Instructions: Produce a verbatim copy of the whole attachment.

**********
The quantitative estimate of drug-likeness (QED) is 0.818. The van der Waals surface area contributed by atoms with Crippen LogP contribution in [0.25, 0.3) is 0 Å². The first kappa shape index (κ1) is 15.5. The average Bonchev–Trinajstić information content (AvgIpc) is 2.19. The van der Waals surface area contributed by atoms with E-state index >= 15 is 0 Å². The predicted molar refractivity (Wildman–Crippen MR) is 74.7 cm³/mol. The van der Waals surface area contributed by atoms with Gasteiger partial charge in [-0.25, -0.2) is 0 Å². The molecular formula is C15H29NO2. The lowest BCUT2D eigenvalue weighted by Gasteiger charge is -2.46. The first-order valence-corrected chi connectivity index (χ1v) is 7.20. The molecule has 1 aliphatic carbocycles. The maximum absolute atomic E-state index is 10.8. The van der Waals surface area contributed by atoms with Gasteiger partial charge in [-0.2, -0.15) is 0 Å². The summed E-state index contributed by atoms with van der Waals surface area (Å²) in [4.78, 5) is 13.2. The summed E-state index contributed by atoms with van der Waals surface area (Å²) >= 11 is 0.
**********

The quantitative estimate of drug-likeness (QED) is 0.818. The van der Waals surface area contributed by atoms with Crippen LogP contribution in [0.25, 0.3) is 0 Å². The first kappa shape index (κ1) is 15.5. The average Bonchev–Trinajstić information content (AvgIpc) is 2.19. The van der Waals surface area contributed by atoms with E-state index >= 15 is 0 Å². The predicted molar refractivity (Wildman–Crippen MR) is 74.7 cm³/mol. The van der Waals surface area contributed by atoms with Gasteiger partial charge in [-0.25, -0.2) is 0 Å². The molecular formula is C15H29NO2. The lowest BCUT2D eigenvalue weighted by Gasteiger charge is -2.46. The first-order valence-corrected chi connectivity index (χ1v) is 7.20. The molecule has 1 aliphatic carbocycles. The maximum absolute atomic E-state index is 10.8. The van der Waals surface area contributed by atoms with Gasteiger partial charge in [-0.2, -0.15) is 0 Å². The summed E-state index contributed by atoms with van der Waals surface area (Å²) in [4.78, 5) is 13.2. The summed E-state index contributed by atoms with van der Waals surface area (Å²) >= 11 is 0.